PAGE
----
Does gender inequality matter economically? The answer may be much more than many people think. Without doubt, gender inequality is in itself an important development goal.
The key to fostering gender equality in the economy is to increase involvement of women in the labor market and in positions of responsibility and power. Women represent 40 percent of the global labor force but their labor force participation has hovered around 50 percent over the past two decades.
In Rwanda, the overall labor force participation rate for women accounts to 45.1 percent compared to 62.8 percent for male (LFS 2019).
According to McKinsey Global Institute, potential losses in GDP per capita attributed to gender gaps in the labor market is estimated at 15 percent globally and cost the sub-Saharan Africa region some 6 percent of GDP annually between 2010 and 2014 (UNDP 2016).
Raising the female labor force participation rate to the level for males would boost GDP by 11 percent in sub-Saharan Africa.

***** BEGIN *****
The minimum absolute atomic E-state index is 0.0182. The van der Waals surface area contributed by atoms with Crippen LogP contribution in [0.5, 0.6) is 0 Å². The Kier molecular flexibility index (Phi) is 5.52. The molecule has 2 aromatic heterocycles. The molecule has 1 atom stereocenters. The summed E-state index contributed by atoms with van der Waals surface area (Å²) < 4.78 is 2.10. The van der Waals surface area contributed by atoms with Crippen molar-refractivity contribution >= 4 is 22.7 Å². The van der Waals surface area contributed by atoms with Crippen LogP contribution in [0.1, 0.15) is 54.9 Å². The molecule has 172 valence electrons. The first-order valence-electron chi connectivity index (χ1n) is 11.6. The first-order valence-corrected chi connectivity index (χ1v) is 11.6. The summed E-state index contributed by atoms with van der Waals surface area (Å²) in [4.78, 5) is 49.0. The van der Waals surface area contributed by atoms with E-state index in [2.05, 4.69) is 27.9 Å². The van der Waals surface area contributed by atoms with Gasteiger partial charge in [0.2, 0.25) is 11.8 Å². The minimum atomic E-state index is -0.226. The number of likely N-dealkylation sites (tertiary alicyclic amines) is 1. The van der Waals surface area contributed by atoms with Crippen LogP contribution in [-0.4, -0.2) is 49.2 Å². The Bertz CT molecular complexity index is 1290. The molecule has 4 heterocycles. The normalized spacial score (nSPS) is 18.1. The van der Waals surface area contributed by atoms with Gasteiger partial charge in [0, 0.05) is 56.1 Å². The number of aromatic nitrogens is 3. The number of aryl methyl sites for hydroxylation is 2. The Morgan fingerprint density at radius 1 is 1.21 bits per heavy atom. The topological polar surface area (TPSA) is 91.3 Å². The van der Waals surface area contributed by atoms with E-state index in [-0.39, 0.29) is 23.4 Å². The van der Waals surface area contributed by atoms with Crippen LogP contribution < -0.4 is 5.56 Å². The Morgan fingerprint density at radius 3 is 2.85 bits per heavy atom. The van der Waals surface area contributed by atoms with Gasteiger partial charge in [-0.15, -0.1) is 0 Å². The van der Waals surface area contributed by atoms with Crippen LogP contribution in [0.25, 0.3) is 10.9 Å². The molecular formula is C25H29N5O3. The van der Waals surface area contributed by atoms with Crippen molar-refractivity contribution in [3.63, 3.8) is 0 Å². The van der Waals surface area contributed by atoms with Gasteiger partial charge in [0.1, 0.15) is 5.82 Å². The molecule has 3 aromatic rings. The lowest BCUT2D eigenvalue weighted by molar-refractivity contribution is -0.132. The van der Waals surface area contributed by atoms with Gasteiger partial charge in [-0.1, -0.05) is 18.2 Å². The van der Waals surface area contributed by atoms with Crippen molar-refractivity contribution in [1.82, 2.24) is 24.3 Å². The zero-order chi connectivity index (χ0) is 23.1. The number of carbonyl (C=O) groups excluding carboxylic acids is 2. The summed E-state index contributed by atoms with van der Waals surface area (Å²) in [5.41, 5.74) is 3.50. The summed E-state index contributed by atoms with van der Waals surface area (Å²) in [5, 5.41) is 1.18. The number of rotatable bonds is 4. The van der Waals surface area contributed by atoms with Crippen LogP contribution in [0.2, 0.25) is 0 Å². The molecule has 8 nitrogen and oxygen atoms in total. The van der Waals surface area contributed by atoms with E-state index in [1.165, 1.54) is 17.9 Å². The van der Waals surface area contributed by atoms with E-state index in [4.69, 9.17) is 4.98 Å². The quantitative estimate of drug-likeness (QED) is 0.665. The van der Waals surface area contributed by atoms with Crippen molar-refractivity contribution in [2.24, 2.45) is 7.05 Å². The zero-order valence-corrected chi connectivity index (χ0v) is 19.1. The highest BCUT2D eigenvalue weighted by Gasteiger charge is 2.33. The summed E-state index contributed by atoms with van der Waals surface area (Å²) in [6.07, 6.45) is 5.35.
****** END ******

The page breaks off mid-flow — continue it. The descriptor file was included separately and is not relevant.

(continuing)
Labor force participation rebounds as a result of better education, lower fertility, access to labor saving household technology and availability of market based household services. Given the women`s higher rate of post-secondary education in Rwanda and in the region, higher participation of females in the labor force would mean a more skilled overall workforce.
Evidence shows that women are more likely than men to invest a large proportion of their household income to education and health of their children and hence reducing child mortality, lower fertility rates and create a positive effect on growth and development due to higher expenditure on school enrolment and health services.